The program Wireshark, a network analyzer for Windows and Linux, allows you to monitor network traffic to see the actual packets of data being sent around you. This will allow us to look at the difference between encrypted and unencrypted traffic on a router running Commotion to see if encryption is working. This guide is written for Wireshark running on a Linux device, but can be applied to wireshark debugging on any compatible device.
Setting up your Devices
Before you start you should follow one of the Commotion Installing & Configuring guides to set up the device you will monitor. If you want to follow along make sure that you DON'T set a mesh encryption password just yet. We will need an unencrypted packet to help us find the encrypted packets that we create later.
NOTE: If you will be examining a linux computer running the commotion client these instructions should be run from a DIFFERENT COMPUTER. You can use wireshark to monitor your own device as well, but these instructions are about passively monitoring the airwaves. Following these instructions WILL interfere with your devices ability to mesh if used on the device running Commotion.
Before you get started monitoring wireless traffic you must prepare the radio on the computer running wireshark. These Debian based instructions should work on most Linux systems with only minor modification. If you want to copy and paste the following commands in your device copy the lines without the dollar sign. Replace <CHANNEL> with the channel the wireless device you will be monitoring is using for its mesh.
Now that our radio is ready and wireshark is opened we need to configure it. To set your wireless interface to listen to all traffic, and not just traffic between it and devices it is talking to we need to set it to “monitor” the airwaves. Double click on wlan0 and check the "use monitor mode" box.
Click "OK" and then click on the start button in the main window to begin monitoring the wifi around you.
Monitoring Commotion Mesh Traffic
Commotion currently uses the mesh networking protocol OLSR to mesh. One of the many reasons I love Wireshark is because they have created a series of filters for various types of traffic. We will be using the OLSR filters to make sure we only see Commotion mesh traffic. To filter the packets you are seeing on the airwaves to only show OLSR Traffic you type olsr in the filter section. This will slow down the number of packets you see significantly. You will only see traffic that contains olsr packets sent by devices around you. This will look something like this...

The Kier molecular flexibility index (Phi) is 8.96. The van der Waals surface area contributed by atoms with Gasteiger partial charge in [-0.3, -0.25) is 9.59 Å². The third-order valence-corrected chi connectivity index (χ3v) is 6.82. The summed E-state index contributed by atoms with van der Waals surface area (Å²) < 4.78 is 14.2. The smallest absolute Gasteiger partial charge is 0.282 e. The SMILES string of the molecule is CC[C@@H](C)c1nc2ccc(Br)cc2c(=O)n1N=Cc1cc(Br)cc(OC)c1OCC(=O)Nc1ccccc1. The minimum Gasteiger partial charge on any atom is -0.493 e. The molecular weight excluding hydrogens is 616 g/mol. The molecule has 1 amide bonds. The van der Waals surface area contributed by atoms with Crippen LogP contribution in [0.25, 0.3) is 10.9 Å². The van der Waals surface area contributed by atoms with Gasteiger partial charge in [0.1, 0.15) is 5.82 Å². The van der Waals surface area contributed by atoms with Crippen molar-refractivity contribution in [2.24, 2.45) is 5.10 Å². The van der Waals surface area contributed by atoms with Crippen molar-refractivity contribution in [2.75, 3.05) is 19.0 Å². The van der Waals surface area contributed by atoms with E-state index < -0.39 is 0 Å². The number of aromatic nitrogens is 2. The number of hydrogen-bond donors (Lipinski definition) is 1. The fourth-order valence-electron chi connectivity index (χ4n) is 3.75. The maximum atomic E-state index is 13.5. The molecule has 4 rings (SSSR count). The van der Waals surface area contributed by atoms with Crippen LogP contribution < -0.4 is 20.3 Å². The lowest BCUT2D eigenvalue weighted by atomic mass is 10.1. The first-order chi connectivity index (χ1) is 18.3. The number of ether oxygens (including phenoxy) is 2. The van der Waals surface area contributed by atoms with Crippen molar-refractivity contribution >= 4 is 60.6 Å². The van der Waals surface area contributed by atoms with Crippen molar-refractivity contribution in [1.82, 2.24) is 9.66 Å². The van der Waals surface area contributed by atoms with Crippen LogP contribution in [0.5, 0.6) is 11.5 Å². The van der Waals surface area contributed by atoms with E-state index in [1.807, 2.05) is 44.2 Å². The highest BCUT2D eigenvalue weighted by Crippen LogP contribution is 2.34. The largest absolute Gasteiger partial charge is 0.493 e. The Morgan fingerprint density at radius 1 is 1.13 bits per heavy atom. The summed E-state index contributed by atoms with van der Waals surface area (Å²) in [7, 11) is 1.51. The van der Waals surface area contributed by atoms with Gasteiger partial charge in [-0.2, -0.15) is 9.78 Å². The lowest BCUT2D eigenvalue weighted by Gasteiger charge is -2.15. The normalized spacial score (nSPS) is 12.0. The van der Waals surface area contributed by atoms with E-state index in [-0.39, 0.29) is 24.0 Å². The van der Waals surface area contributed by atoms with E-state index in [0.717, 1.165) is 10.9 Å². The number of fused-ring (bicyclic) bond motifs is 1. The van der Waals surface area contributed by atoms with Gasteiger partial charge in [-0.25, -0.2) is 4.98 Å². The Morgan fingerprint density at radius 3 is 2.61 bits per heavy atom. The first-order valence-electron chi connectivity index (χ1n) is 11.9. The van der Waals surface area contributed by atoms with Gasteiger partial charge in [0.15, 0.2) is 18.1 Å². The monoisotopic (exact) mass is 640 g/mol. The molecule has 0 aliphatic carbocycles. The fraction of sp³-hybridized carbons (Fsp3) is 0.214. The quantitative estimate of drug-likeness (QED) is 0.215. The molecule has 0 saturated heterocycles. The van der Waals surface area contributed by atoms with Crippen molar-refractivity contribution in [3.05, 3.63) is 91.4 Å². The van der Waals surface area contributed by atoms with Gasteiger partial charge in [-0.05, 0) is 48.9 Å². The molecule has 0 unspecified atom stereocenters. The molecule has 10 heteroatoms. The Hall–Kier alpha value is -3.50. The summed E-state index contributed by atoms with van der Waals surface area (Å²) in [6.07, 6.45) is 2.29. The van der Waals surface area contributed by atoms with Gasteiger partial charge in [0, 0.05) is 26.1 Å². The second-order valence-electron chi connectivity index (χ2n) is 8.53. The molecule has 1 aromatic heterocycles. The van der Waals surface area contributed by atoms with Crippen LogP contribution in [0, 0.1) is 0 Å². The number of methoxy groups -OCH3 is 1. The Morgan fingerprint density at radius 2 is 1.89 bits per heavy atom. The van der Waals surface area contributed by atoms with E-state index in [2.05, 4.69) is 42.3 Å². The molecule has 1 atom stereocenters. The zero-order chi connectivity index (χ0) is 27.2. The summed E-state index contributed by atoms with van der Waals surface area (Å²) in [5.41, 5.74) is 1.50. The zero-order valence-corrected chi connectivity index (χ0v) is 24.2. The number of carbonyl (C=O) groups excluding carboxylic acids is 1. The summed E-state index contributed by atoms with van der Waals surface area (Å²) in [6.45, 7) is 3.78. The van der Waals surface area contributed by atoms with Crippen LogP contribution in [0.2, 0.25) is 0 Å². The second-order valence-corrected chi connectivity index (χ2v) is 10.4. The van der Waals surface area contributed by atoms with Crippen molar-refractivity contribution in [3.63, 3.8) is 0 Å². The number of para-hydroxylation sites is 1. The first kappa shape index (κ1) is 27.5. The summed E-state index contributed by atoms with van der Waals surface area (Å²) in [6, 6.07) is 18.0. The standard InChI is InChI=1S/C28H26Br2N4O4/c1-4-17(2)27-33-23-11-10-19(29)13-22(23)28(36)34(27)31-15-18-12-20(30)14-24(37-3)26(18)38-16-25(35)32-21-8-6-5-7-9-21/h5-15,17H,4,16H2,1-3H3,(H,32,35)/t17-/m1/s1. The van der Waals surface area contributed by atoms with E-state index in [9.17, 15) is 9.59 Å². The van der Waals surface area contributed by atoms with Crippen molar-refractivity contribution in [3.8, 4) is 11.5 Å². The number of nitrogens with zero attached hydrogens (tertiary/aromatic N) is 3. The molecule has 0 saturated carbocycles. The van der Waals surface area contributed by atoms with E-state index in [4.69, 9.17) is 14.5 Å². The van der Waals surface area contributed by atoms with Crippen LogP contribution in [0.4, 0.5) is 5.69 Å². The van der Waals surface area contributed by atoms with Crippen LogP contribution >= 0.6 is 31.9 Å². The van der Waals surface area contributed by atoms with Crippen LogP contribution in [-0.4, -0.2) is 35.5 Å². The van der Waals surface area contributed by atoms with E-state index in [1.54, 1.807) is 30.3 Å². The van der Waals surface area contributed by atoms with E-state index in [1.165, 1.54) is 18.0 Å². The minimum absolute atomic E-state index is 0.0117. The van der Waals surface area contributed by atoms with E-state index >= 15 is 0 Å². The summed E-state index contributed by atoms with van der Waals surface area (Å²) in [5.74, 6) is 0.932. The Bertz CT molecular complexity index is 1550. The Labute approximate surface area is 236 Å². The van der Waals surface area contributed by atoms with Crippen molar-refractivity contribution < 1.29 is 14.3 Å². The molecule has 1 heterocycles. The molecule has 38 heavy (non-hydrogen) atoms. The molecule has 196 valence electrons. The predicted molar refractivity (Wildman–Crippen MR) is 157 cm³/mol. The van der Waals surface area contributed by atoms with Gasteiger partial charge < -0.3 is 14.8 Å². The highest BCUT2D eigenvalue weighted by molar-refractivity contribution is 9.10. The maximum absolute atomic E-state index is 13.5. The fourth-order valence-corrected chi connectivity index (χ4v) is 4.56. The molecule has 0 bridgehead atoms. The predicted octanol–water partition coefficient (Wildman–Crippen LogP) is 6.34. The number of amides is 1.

Clicking on a line in this list will select a single packet of information. Once you click on one of these packets it will fill the bottom frame with information about that packet.
Each packet will be broken up into a series of expandable sections. There is a lot of data under these sections. For this post we will only be looking at the few important pieces of data we need to prove that encryption works. First, we need to make sure we are looking at our device, and not the dozens, if not hundreds, of other Commotion devices that are being put up in your neighborhood every day. The "IEEE 802.11 Data" section will hold information about the device that sent the message.
The "Source Address" value will be the MAC address of your router. If you connect to your router and run $ ifconfig on it you can compare the " HWaddr" of the mesh interfaces with this address. If they match, then the packet you are seeing was sent by your device. Make sure you write down the source information of your node here. We are going to need it later. You will also notice that the "Destination address" is set to "Broadcast (ff:ff:ff:ff:ff:ff)." OLSR messages are broadcast for any other mesh device to hear so they use a shared "Broadcast" address so they know where to look for OLSR messages.